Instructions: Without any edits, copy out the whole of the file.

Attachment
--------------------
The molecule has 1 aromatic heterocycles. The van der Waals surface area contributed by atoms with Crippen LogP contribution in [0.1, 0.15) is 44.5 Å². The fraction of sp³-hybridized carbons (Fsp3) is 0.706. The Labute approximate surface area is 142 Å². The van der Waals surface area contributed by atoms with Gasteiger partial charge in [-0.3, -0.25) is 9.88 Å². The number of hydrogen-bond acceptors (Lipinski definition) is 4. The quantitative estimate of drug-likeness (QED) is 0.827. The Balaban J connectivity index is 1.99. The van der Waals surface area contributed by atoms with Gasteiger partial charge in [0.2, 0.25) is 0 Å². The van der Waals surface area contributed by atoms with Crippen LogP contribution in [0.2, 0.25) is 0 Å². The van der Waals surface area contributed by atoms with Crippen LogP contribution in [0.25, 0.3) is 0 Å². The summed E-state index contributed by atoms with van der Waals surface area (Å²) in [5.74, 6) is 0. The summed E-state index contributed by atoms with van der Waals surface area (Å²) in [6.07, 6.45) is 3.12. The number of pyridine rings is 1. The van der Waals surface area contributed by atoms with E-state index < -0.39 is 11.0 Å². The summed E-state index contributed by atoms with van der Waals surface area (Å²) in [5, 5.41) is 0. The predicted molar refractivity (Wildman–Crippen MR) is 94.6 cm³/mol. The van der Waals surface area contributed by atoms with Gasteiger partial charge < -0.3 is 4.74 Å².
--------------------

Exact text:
The molecule has 1 aromatic heterocycles. The van der Waals surface area contributed by atoms with Crippen LogP contribution in [0.1, 0.15) is 44.5 Å². The fraction of sp³-hybridized carbons (Fsp3) is 0.706. The Labute approximate surface area is 142 Å². The van der Waals surface area contributed by atoms with Gasteiger partial charge in [-0.3, -0.25) is 9.88 Å². The number of hydrogen-bond acceptors (Lipinski definition) is 4. The quantitative estimate of drug-likeness (QED) is 0.827. The Balaban J connectivity index is 1.99. The van der Waals surface area contributed by atoms with Gasteiger partial charge in [0.2, 0.25) is 0 Å². The van der Waals surface area contributed by atoms with Crippen LogP contribution in [0.2, 0.25) is 0 Å². The van der Waals surface area contributed by atoms with Crippen LogP contribution in [0.25, 0.3) is 0 Å². The summed E-state index contributed by atoms with van der Waals surface area (Å²) in [5.74, 6) is 0. The summed E-state index contributed by atoms with van der Waals surface area (Å²) in [6.07, 6.45) is 3.12. The number of pyridine rings is 1. The van der Waals surface area contributed by atoms with E-state index < -0.39 is 11.0 Å². The summed E-state index contributed by atoms with van der Waals surface area (Å²) in [5, 5.41) is 0. The predicted molar refractivity (Wildman–Crippen MR) is 94.6 cm³/mol. The van der Waals surface area contributed by atoms with Gasteiger partial charge < -0.3 is 4.74 Å².